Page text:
Special needs planning requires specialized knowledge to help families plan their legacy for a special needs child (or beneficiary), without jeopardizing the child’s eligibility for certain, necessary benefits. In this post, I am pleased that my mentor and friend, Candace Pollock, agreed to guest post on Ohio Estate and Special Needs Planning. She is an attorney and author on estate planning topics, particularly special needs planning:
For many families and their advisors, a Last Will and
Testament is considered an essential legal directive. However, in this day and age of
‘payable-on-death’ accounts on top of Joint Tenants With Rights of Survivorship
(JTWROS) property, it is more common that the Will is not used to pass assets
to survivors. Therefore, the baseline planning
question should always be: What property, if any, will be controlled by
my Will? This is particularly important for families
with a special needs beneficiary since the Will is the document most people use
to give detailed instructions for managing assets that pass to the special
needs beneficiary. Beautifully crafted
instructions in a Will can all be for naught if no property passes via probate.
Therefore, everyone should understand the
three assets categories to understand how the assets pass to survivors:
- Probate: applies when title is held by one person with
no payable-on-death feature. This is true whether the owner had a Will or not;
- “Operation of Law”: assets exist when
state law provides that named survivors automatically gets the asset at the
owner’s death. JTWROS or Transfer on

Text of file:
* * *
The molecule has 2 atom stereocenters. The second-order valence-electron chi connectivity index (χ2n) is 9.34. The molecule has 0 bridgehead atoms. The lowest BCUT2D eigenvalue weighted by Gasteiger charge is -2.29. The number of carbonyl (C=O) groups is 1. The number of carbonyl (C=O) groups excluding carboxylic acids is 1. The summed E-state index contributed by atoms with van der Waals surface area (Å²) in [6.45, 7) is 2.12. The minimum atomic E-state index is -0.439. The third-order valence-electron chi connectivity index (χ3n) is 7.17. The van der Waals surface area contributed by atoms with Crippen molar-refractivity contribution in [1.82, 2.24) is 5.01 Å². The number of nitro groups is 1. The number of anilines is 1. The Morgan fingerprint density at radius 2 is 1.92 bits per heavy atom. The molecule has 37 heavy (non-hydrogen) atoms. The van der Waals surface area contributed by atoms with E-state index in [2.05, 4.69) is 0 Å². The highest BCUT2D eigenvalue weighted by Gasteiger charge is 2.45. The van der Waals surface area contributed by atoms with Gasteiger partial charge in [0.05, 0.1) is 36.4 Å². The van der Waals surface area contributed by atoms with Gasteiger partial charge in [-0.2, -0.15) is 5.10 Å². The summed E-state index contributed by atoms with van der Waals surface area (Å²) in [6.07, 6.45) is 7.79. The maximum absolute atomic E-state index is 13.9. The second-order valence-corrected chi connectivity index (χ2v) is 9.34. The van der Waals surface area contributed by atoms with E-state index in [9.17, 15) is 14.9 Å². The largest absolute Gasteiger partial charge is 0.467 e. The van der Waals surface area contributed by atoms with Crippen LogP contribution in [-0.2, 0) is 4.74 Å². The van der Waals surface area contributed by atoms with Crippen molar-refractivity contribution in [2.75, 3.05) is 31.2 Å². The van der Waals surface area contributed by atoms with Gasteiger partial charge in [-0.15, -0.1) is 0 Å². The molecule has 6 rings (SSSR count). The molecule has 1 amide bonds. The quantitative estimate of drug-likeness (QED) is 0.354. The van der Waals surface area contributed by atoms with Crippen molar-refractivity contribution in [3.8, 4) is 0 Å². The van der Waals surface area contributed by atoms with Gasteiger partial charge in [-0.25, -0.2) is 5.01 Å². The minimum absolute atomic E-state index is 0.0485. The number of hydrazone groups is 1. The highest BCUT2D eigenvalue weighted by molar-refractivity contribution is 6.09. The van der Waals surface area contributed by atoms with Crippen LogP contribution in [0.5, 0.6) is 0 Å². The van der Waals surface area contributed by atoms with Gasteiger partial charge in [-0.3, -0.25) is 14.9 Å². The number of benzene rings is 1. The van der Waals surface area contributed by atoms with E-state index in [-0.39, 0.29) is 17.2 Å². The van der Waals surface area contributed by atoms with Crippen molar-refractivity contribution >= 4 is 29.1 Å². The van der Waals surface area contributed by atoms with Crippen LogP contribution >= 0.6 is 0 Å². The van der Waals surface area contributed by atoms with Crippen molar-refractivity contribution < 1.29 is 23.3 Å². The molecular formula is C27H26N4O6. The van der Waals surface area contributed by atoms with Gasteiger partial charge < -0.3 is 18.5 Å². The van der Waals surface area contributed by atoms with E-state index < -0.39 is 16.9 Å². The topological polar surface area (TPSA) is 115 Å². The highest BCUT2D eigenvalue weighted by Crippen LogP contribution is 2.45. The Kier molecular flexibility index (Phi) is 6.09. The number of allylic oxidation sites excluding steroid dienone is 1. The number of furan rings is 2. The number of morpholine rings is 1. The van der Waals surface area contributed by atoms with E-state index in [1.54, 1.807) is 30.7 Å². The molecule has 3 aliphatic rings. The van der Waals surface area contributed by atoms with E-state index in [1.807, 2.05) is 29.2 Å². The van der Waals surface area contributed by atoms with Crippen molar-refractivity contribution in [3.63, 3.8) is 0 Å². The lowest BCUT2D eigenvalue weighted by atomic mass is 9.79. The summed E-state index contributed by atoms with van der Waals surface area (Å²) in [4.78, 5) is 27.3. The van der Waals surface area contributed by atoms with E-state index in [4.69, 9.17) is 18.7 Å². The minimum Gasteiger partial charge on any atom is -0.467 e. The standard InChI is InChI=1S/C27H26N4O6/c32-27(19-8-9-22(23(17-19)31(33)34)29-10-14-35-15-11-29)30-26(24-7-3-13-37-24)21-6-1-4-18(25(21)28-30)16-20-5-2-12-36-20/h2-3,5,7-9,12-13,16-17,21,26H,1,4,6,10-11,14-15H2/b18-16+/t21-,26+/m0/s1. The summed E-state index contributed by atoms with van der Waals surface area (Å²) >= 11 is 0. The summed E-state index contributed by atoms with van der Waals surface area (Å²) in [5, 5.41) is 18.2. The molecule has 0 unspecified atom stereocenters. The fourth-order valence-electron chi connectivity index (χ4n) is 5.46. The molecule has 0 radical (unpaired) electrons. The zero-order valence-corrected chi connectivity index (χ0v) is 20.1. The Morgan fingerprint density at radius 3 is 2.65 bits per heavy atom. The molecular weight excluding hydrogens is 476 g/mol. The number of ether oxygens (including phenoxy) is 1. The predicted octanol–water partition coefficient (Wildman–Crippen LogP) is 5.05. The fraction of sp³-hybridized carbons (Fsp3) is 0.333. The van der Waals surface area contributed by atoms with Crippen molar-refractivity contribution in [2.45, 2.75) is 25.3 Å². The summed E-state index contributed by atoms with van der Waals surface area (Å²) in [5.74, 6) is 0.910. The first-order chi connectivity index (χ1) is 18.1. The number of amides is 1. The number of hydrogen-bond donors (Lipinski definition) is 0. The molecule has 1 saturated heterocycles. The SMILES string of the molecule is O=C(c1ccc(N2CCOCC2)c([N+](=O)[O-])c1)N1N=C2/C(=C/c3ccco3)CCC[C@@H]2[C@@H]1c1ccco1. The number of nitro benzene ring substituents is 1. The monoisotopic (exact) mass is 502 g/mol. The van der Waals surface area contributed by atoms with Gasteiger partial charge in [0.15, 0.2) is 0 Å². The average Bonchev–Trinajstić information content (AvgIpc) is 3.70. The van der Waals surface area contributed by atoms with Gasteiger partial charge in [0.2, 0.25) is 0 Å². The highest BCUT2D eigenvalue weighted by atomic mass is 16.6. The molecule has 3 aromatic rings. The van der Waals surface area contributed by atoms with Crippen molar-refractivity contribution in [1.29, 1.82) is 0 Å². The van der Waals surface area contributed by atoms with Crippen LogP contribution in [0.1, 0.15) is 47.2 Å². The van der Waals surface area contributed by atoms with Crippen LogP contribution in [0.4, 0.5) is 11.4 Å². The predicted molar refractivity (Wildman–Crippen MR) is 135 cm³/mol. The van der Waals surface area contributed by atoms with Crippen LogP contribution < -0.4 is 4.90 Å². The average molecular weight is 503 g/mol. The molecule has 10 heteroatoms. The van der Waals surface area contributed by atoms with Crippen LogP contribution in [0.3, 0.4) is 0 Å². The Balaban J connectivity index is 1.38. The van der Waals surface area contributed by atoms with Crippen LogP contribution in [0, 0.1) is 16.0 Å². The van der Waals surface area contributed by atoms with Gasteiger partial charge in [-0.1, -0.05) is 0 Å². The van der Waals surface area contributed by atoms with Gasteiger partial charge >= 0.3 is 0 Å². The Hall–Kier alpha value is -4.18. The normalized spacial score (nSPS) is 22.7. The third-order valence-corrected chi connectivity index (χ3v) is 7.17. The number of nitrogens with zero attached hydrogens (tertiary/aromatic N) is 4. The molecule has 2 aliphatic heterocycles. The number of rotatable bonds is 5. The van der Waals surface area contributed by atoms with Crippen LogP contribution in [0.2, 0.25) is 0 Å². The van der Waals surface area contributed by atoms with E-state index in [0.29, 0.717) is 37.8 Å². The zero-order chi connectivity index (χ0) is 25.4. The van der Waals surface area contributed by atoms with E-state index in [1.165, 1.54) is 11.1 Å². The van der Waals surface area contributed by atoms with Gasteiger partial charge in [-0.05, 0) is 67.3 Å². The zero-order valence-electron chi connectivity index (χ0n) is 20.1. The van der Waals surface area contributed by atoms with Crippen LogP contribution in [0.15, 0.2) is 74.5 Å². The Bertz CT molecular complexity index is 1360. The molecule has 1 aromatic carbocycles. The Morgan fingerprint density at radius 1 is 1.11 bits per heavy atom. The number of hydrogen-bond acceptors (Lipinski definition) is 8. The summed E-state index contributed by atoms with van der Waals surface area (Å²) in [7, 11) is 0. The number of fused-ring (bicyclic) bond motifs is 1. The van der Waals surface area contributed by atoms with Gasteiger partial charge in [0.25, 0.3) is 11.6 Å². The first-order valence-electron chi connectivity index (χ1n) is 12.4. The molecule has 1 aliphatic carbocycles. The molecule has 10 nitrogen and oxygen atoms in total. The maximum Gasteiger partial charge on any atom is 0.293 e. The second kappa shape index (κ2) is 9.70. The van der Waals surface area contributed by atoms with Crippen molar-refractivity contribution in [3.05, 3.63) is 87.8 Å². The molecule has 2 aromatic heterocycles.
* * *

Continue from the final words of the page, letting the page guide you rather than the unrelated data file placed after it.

Death (TOD) assets are examples; and
- Contract: assets pass according to the
contract terms or beneficiary designations.
Probate will always be the default method of transfer if the other
methods can’t apply due to the owner’s failure to name a beneficiary or the beneficiary
dies prior to the owner. Therefore, it
is important to have a Will as “safety net” to catch assets that can’t pass via
the other methods as long as the owner understands the role it might and might
not play overall.
they own title to assets to determine if their assets will pass via a Last Will and Testament as well as coordinate the
other methods accordingly.
also consider using a Living Trust as an alternative to relying on a Will to
plan for such beneficiaries.
Candace Pollock is a partner is Hahn & Pollock, LLC., in Cleveland, Ohio. She can be reached at www.hahnpollock.com. Ms. Pollock has authored several books, including co-authoring “Special People, Special Planning: Creating a Safe Legal Haven for Families with Special Needs,” available at www.legacyplanningpartners.org.